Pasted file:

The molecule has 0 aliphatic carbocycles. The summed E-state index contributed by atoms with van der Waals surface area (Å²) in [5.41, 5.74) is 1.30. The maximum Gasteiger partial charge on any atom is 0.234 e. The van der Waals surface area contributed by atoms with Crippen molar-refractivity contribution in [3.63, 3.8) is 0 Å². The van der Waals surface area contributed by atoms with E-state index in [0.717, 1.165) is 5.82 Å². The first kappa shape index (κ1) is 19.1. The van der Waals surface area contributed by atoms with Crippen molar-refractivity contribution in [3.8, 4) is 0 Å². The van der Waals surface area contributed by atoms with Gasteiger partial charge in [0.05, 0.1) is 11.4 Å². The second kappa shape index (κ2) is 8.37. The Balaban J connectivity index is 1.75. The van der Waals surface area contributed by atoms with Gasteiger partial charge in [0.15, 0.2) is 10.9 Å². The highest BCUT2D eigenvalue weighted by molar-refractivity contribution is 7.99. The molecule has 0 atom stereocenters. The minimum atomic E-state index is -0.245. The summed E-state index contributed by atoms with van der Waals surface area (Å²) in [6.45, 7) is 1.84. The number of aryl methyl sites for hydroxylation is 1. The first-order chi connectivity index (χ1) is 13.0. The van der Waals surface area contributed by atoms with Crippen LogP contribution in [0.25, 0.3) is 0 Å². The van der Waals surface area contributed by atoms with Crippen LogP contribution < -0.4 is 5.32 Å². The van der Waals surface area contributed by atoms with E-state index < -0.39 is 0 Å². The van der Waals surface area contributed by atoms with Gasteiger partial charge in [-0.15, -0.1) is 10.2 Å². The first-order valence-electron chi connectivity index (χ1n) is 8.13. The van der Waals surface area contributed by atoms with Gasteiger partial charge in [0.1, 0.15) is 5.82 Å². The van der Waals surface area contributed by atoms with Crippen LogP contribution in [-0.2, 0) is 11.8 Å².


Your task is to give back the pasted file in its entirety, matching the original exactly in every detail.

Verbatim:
The molecule has 0 aliphatic carbocycles. The summed E-state index contributed by atoms with van der Waals surface area (Å²) in [5.41, 5.74) is 1.30. The maximum Gasteiger partial charge on any atom is 0.234 e. The van der Waals surface area contributed by atoms with Crippen molar-refractivity contribution in [3.63, 3.8) is 0 Å². The van der Waals surface area contributed by atoms with E-state index in [0.717, 1.165) is 5.82 Å². The first kappa shape index (κ1) is 19.1. The van der Waals surface area contributed by atoms with Crippen molar-refractivity contribution in [3.8, 4) is 0 Å². The van der Waals surface area contributed by atoms with Gasteiger partial charge in [0.05, 0.1) is 11.4 Å². The second kappa shape index (κ2) is 8.37. The Balaban J connectivity index is 1.75. The van der Waals surface area contributed by atoms with Gasteiger partial charge in [0.15, 0.2) is 10.9 Å². The highest BCUT2D eigenvalue weighted by molar-refractivity contribution is 7.99. The molecule has 0 atom stereocenters. The minimum atomic E-state index is -0.245. The summed E-state index contributed by atoms with van der Waals surface area (Å²) in [6.45, 7) is 1.84. The number of aryl methyl sites for hydroxylation is 1. The first-order chi connectivity index (χ1) is 13.0. The van der Waals surface area contributed by atoms with Crippen LogP contribution in [0.25, 0.3) is 0 Å². The van der Waals surface area contributed by atoms with Crippen LogP contribution < -0.4 is 5.32 Å². The van der Waals surface area contributed by atoms with E-state index < -0.39 is 0 Å². The van der Waals surface area contributed by atoms with Gasteiger partial charge in [-0.15, -0.1) is 10.2 Å². The first-order valence-electron chi connectivity index (χ1n) is 8.13. The van der Waals surface area contributed by atoms with Gasteiger partial charge in [0.1, 0.15) is 5.82 Å². The van der Waals surface area contributed by atoms with Crippen LogP contribution in [-0.2, 0) is 11.8 Å².